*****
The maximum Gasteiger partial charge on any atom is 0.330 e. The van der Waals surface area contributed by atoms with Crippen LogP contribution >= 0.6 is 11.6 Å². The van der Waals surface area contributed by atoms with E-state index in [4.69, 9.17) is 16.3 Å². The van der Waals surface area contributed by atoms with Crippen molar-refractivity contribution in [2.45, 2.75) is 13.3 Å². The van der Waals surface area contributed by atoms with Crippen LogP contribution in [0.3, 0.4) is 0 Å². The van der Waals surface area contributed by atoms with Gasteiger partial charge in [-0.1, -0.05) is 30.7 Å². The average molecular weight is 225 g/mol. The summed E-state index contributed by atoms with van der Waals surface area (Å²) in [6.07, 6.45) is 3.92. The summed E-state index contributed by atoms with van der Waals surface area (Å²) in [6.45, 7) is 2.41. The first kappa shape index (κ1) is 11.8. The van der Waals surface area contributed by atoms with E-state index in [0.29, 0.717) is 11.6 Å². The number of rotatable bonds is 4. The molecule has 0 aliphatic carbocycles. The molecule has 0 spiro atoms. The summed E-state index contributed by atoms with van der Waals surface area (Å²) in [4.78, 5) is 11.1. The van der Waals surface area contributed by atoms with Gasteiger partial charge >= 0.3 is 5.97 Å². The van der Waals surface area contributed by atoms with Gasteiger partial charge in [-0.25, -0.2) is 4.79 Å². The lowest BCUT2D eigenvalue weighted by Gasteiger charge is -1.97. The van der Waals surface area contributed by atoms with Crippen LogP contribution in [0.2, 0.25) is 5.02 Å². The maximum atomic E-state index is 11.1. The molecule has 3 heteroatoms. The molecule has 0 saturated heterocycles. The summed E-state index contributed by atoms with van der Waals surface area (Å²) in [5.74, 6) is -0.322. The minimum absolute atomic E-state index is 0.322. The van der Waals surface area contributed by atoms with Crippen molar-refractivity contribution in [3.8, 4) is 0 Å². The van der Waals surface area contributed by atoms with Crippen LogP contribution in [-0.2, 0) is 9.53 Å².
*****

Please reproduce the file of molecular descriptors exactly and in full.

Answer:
The maximum Gasteiger partial charge on any atom is 0.330 e. The van der Waals surface area contributed by atoms with Crippen LogP contribution >= 0.6 is 11.6 Å². The van der Waals surface area contributed by atoms with E-state index in [4.69, 9.17) is 16.3 Å². The van der Waals surface area contributed by atoms with Crippen molar-refractivity contribution in [2.45, 2.75) is 13.3 Å². The van der Waals surface area contributed by atoms with Crippen LogP contribution in [0.3, 0.4) is 0 Å². The van der Waals surface area contributed by atoms with Gasteiger partial charge in [-0.1, -0.05) is 30.7 Å². The average molecular weight is 225 g/mol. The summed E-state index contributed by atoms with van der Waals surface area (Å²) in [6.07, 6.45) is 3.92. The summed E-state index contributed by atoms with van der Waals surface area (Å²) in [6.45, 7) is 2.41. The first kappa shape index (κ1) is 11.8. The van der Waals surface area contributed by atoms with E-state index in [0.29, 0.717) is 11.6 Å². The number of rotatable bonds is 4. The molecule has 0 aliphatic carbocycles. The molecule has 0 spiro atoms. The summed E-state index contributed by atoms with van der Waals surface area (Å²) in [4.78, 5) is 11.1. The van der Waals surface area contributed by atoms with Gasteiger partial charge >= 0.3 is 5.97 Å². The van der Waals surface area contributed by atoms with Gasteiger partial charge in [-0.25, -0.2) is 4.79 Å². The lowest BCUT2D eigenvalue weighted by Gasteiger charge is -1.97. The van der Waals surface area contributed by atoms with Crippen LogP contribution in [0.2, 0.25) is 5.02 Å². The maximum atomic E-state index is 11.1. The molecule has 3 heteroatoms. The molecule has 0 saturated heterocycles. The summed E-state index contributed by atoms with van der Waals surface area (Å²) in [5.74, 6) is -0.322. The minimum absolute atomic E-state index is 0.322. The van der Waals surface area contributed by atoms with Crippen molar-refractivity contribution in [3.8, 4) is 0 Å². The van der Waals surface area contributed by atoms with Crippen LogP contribution in [-0.2, 0) is 9.53 Å².